Selected Teachings on
Alma 42:12, 14
And now, there was no means to reclaim men from this fallen state, which man had brought upon himself because of his own disobedience . . . And thus we see that all mankind were fallen, and they were in the grasp of justice; yea, the justice of God, which consigned them forever to be cut off from his presence.
Dallin H. Oaks (Quorum of the Twelve)
According to eternal law, the consequences that follow from the justice of God are severe and permanent. When a commandment is broken, a commensurate penalty is imposed. This happens automatically. Punishments prescribed by the laws of man only follow the judge's action, but under the laws of God the consequences and penalties of sin are inherent in the act. "There is a law given, and a punishment affixed," the prophet Alma taught, and "justice claimeth the creature and executeth the law, and the law inflicteth the punishment" (Alma 42:22). "And thus we see," Alma explained, "that all mankind were fallen, and they were in the grasp of justice; yea, the justice of God, which consigned them forever to be cut off from his presence" (v. 14). Abinadi taught that the Lord himself "cannot deny justice when it has its claim" (Mosiah 15:27). By itself, justice is uncompromising.
The justice of God holds each of us responsible for our own transgressions and automatically imposes the penalty. This reality should permeate our understanding, and it should influence all our teachings about the commandments of God and the effect of individual transgressions. ("Sins, Crimes, and Atonement," An Address given to CES religious educators, 7 February 1992, Temple Square Assembly Hall, Salt Lake City, Utah, pp. 1-2).
Boyd K. Packer (Quorum of the Twelve)
Natural and spiritual laws which govern life were instituted from before the foundation of the world [see Teachings of the Prophet Joseph Smith, pp. 308, 367]. They are eternal, as are the consequences for either obeying or disobeying them. They are not based on social or political considerations. They cannot be changed. No pressure, no protest, no legislation can alter them. ( "For Time and All Eternity," Ensign, Nov. 1993, p. 22)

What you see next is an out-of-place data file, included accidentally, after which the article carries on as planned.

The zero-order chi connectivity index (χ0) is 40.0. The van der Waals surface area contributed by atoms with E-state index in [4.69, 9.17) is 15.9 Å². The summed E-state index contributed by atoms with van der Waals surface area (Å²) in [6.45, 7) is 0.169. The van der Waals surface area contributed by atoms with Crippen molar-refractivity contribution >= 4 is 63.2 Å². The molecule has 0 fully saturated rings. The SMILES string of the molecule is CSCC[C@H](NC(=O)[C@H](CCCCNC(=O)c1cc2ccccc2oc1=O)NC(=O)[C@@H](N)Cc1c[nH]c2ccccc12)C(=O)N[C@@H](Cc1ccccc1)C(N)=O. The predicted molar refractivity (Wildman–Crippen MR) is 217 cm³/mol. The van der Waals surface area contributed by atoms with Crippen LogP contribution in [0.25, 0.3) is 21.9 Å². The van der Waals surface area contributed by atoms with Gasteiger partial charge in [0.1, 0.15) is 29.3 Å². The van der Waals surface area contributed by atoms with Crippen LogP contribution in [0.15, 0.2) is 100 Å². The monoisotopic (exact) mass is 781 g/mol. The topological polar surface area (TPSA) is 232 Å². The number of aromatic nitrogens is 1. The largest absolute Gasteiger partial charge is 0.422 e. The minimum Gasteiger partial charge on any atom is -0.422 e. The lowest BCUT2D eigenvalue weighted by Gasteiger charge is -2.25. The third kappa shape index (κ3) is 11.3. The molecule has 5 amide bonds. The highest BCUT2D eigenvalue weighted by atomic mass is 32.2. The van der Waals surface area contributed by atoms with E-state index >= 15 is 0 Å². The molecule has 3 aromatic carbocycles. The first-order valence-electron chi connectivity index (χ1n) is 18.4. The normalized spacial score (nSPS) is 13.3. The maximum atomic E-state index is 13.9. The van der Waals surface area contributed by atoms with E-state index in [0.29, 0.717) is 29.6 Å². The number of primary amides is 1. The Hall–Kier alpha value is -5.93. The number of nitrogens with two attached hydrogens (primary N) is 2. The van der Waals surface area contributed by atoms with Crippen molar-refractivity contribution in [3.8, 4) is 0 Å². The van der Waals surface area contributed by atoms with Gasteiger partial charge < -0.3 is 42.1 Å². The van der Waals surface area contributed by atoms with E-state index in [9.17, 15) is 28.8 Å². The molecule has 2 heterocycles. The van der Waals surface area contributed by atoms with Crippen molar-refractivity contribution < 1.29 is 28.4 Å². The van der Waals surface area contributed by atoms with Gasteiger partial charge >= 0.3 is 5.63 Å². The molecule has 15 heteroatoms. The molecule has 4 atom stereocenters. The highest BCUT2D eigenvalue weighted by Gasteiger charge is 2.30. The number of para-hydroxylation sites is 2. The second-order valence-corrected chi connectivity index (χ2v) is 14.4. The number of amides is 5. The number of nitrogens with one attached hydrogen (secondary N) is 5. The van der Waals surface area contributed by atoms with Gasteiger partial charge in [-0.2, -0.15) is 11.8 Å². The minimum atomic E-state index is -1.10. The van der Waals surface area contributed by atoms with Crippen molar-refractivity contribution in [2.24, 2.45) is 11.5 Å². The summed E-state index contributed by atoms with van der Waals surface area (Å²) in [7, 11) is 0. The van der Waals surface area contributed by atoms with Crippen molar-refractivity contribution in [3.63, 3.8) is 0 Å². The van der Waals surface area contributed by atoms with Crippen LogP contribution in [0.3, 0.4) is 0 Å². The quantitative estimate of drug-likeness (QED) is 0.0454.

Richard G. Scott (Quorum of the Twelve)
Every incorrect choice we make, every sin we commit is a violation of eternal law. That violation brings negative results we generally soon recognize. There are also other consequences of our acts of which we may not be conscious. They are nonetheless real. They can have a tremendous effect on the quality of our life here and most certainly will powerfully affect it hereafter. We can do nothing of ourselves to satisfy the demands of justice for a broken eternal law. Yet, unless the demands of justice are paid, each of us will suffer endless negative consequences. Only the life, teachings, and particularly the atonement of Jesus Christ can release us from this otherwise impossible predicament. Each of us has made mistakes, large or small, which if unresolved will keep us from the presence of God. ("Finding Forgiveness," Ensign, May 1995, p. 75)
But our Eternal Father defined truth and established what is right and wrong before the creation of this earth. He also fixed the consequences of obedience and disobedience to those truths. He defended our right to choose our path in life so that we would grow, develop, and be happy, but we do not have the right to choose the consequences of our acts. Those who willfully, consistently disobey His commandments will inevitably learn that truth. ("Healing Your Damaged Life," Ensign, Nov. 1992, p. 61)